Bechtel says three more Curtis Island LNG trains to complete this year

Bechtel says three more Curtis Island LNG trains to complete this year

The US engineering firm building the LNG plants at Gladstone has declared that it expects to complete three more LNG trains at the sites by the end of the year, quadrupling Queensland’s LNG production and giving birth to a new industry for the state.

Privately owned Bechtel confirmed it should complete construction of the first production units at Santos’ $US18.5 billion ($24.2 billion) GLNG project and at Origin Energy’s $24.7 billion Australia Pacific LNG venture, as well as the second train of the BG Group project, which already has one train in operation.

The timing given by Bechtel appears to confirm the schedules signalled by the three individual ventures. Both GLNG and APLNG have signalled a likely start-up of their first production in the September quarter.

The construction of six LNG production units, known as trains, for three LNG projects simultaneously and side by side represented a first for the global industry. But while the work created thousands of construction jobs in Gladstone and at coal seam gas production fields in the Surat Basin, it also pushed up labour and building costs, with all three projects running beyond their original budgets.

The plants are the world’s first to produce LNG for export using gas extracted from coal seams.

The higher-than-expected costs to bring the projects into production have exacerbated worries about the impact the rout in crude oil prices will have on the profitability of the projects, given the prices for their LNG sales contracts are directly tied to oil prices.

The cost pressures make a smooth start-up of the Queensland projects even more important, to avoid delays in the cash flows that they will produce and any penalties for late deliveries to customers, analysts have said.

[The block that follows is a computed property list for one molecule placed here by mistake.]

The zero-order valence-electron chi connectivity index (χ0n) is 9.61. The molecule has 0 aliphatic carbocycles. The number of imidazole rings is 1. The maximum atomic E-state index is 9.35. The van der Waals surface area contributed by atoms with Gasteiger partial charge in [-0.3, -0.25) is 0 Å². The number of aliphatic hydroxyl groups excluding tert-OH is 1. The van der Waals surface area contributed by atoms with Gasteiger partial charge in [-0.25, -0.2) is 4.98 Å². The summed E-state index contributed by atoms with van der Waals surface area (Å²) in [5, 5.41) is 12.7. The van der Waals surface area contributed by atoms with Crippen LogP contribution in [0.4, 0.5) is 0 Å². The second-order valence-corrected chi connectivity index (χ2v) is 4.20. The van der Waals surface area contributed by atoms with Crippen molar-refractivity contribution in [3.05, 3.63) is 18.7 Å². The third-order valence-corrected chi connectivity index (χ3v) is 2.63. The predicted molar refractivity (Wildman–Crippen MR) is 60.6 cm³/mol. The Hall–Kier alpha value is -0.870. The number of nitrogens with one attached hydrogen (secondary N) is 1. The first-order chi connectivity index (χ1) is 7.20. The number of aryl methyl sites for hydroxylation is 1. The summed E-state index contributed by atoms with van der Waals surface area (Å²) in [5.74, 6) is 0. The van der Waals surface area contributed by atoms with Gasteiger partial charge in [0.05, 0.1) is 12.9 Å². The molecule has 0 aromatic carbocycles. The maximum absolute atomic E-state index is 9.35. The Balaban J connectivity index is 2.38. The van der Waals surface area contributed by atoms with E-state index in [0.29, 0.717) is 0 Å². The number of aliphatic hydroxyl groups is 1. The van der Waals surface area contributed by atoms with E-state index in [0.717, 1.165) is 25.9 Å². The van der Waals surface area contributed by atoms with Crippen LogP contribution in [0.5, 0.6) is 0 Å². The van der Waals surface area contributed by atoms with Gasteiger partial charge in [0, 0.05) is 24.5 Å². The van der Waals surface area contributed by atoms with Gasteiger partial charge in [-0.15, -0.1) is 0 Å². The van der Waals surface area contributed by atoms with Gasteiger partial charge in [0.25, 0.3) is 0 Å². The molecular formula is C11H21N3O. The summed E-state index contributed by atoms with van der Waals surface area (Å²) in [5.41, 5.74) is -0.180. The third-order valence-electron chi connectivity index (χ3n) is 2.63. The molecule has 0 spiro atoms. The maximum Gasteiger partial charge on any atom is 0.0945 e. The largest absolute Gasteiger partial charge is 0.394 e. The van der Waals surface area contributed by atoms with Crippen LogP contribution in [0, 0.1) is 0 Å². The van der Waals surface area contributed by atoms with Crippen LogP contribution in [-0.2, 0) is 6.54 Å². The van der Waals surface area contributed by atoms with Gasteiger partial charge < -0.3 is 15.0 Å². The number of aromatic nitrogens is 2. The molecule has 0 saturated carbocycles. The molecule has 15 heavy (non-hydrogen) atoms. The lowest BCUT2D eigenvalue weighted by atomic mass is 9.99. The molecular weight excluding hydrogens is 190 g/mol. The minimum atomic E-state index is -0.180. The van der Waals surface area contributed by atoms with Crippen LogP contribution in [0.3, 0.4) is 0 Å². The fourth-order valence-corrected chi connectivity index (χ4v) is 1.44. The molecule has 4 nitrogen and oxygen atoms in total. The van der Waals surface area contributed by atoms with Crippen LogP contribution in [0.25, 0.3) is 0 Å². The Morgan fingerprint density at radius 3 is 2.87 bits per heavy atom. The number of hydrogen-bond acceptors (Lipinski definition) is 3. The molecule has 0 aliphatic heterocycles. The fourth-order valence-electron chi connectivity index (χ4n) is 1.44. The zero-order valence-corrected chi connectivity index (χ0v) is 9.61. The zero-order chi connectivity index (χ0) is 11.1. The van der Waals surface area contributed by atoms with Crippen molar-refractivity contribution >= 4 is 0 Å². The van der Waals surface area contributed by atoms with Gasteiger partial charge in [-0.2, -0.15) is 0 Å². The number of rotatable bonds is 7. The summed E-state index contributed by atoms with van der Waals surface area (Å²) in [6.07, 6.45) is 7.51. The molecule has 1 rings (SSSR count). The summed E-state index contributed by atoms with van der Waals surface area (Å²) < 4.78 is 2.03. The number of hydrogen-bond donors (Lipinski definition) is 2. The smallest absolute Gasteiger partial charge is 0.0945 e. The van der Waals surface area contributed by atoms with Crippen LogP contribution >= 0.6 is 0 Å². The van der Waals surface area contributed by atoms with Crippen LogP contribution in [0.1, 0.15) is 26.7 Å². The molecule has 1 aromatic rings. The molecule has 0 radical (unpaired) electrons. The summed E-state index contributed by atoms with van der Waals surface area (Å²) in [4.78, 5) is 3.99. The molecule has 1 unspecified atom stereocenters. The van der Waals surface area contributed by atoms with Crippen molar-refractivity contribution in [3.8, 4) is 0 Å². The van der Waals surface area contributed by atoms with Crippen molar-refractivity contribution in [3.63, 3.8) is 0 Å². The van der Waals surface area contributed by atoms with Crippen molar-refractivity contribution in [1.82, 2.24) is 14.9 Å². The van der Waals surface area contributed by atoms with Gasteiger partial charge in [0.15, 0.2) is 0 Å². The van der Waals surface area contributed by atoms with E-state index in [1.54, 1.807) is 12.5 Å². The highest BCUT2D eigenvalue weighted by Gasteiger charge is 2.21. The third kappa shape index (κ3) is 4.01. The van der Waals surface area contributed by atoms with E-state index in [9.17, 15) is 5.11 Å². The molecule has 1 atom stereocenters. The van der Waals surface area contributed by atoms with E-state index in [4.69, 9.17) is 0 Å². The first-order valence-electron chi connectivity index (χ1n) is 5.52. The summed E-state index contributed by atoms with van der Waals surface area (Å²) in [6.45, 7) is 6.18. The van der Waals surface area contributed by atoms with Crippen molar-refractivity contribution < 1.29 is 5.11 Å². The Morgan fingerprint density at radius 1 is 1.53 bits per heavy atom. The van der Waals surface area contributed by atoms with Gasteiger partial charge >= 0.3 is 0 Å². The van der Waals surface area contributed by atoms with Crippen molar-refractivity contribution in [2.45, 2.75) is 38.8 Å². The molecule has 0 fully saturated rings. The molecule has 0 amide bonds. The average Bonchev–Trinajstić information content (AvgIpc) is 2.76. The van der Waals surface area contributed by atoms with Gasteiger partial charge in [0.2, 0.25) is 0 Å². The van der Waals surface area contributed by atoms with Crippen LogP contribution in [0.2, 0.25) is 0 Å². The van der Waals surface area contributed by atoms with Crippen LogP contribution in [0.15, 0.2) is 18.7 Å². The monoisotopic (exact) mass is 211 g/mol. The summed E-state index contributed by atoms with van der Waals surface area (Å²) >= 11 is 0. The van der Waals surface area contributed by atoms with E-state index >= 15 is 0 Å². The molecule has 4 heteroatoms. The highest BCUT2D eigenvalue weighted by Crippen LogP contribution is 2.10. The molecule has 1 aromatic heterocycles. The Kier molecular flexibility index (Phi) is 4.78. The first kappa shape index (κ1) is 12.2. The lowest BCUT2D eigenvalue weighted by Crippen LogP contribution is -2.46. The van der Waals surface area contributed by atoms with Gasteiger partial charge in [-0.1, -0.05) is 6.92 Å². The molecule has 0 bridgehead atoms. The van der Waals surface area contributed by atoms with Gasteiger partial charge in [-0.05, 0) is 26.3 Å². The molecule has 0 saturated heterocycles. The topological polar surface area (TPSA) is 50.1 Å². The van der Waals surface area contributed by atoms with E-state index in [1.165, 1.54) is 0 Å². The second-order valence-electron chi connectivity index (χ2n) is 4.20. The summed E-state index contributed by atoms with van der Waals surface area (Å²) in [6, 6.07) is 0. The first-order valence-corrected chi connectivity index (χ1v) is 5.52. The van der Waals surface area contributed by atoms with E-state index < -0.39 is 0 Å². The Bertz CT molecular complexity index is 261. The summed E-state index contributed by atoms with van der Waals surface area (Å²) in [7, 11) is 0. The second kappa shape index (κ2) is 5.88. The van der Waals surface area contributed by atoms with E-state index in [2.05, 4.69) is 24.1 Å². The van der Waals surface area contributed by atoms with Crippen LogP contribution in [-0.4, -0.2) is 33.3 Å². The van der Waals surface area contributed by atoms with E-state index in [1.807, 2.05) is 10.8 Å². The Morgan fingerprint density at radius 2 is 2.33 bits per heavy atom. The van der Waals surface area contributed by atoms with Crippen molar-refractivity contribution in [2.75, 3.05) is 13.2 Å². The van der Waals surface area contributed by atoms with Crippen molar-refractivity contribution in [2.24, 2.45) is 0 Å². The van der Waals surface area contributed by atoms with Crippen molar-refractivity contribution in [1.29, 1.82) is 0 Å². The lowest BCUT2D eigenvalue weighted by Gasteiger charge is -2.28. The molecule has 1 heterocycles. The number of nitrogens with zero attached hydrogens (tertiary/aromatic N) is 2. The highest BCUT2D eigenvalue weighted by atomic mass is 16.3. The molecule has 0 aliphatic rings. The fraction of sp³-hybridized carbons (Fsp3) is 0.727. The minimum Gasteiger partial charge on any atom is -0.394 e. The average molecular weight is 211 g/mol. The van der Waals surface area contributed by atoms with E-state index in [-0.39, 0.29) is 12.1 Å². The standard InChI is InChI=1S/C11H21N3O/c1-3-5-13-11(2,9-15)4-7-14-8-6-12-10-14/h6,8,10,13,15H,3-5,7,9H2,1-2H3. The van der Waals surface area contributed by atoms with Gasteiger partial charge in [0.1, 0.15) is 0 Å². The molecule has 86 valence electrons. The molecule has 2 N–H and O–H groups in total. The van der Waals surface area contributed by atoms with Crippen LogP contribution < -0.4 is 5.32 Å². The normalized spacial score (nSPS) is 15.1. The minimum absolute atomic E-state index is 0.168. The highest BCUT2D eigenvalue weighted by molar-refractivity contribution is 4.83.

Consultancy Wood Mackenzie said last month that the start-up of the Queensland coal seam gas-based projects could well prove to be more successful than the start-up of conventional LNG projects such as Chevron’s $US54 billion Gorgon venture in Western Australia, which is running more than a year behind schedule.

Bechtel construction teams at GLNG and APLNG recently reached the milestone of introducing gas into the LNG plants, and started to generate their own power as part of the commissioning process for the first production trains at the respective sites.

“The projects will begin producing LNG in rapid succession over the second half of 2015,” Bechtel’s global LNG general manager Alasdair Cathcart said.

The second production trains at GLNG and APLNG are expected to begin production in early 2016.

LNG from the three projects will be sent to China, Japan, South Korea, Malaysia and elsewhere in Asia.


Once all six trains are operational, the three projects on Curtis Island will produce about 25 million tonnes of LNG, enough to power a city the size of Tokyo with 13 million people.





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